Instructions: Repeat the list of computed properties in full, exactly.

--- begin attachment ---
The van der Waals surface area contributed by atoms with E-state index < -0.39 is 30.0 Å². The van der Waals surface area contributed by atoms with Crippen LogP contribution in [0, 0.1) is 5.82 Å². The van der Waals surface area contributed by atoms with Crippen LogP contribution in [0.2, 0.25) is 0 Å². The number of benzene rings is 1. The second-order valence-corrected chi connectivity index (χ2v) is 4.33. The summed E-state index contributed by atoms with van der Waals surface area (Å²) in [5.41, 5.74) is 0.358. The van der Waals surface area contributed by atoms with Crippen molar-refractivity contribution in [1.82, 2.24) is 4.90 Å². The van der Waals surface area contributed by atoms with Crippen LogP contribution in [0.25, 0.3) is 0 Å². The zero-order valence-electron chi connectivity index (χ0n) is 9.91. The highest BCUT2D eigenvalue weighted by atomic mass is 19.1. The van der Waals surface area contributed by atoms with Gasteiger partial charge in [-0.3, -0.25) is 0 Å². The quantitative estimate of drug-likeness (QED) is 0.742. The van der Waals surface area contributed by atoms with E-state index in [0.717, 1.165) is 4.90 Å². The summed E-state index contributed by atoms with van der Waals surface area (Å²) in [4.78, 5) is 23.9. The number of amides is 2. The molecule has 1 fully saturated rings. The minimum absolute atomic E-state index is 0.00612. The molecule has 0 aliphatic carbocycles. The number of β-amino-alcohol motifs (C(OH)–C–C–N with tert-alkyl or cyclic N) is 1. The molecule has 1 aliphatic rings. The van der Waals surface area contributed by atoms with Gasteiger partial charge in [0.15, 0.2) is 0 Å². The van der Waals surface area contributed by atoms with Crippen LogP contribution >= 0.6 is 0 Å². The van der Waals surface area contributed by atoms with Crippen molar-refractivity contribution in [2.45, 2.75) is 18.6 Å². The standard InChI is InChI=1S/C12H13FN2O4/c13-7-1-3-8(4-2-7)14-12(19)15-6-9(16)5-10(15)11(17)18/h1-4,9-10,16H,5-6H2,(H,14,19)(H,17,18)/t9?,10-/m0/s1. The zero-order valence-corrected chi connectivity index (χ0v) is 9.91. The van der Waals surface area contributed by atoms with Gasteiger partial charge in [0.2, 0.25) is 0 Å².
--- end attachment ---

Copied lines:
The van der Waals surface area contributed by atoms with E-state index < -0.39 is 30.0 Å². The van der Waals surface area contributed by atoms with Crippen LogP contribution in [0, 0.1) is 5.82 Å². The van der Waals surface area contributed by atoms with Crippen LogP contribution in [0.2, 0.25) is 0 Å². The number of benzene rings is 1. The second-order valence-corrected chi connectivity index (χ2v) is 4.33. The summed E-state index contributed by atoms with van der Waals surface area (Å²) in [5.41, 5.74) is 0.358. The van der Waals surface area contributed by atoms with Crippen molar-refractivity contribution in [1.82, 2.24) is 4.90 Å². The van der Waals surface area contributed by atoms with Crippen LogP contribution in [0.25, 0.3) is 0 Å². The zero-order valence-electron chi connectivity index (χ0n) is 9.91. The highest BCUT2D eigenvalue weighted by atomic mass is 19.1. The van der Waals surface area contributed by atoms with Gasteiger partial charge in [-0.3, -0.25) is 0 Å². The quantitative estimate of drug-likeness (QED) is 0.742. The van der Waals surface area contributed by atoms with E-state index in [0.717, 1.165) is 4.90 Å². The summed E-state index contributed by atoms with van der Waals surface area (Å²) in [4.78, 5) is 23.9. The number of amides is 2. The molecule has 1 fully saturated rings. The minimum absolute atomic E-state index is 0.00612. The molecule has 0 aliphatic carbocycles. The number of β-amino-alcohol motifs (C(OH)–C–C–N with tert-alkyl or cyclic N) is 1. The molecule has 1 aliphatic rings. The van der Waals surface area contributed by atoms with Gasteiger partial charge in [0.15, 0.2) is 0 Å². The van der Waals surface area contributed by atoms with Crippen LogP contribution >= 0.6 is 0 Å². The van der Waals surface area contributed by atoms with Crippen molar-refractivity contribution in [2.45, 2.75) is 18.6 Å². The standard InChI is InChI=1S/C12H13FN2O4/c13-7-1-3-8(4-2-7)14-12(19)15-6-9(16)5-10(15)11(17)18/h1-4,9-10,16H,5-6H2,(H,14,19)(H,17,18)/t9?,10-/m0/s1. The zero-order valence-corrected chi connectivity index (χ0v) is 9.91. The van der Waals surface area contributed by atoms with Gasteiger partial charge in [0.2, 0.25) is 0 Å².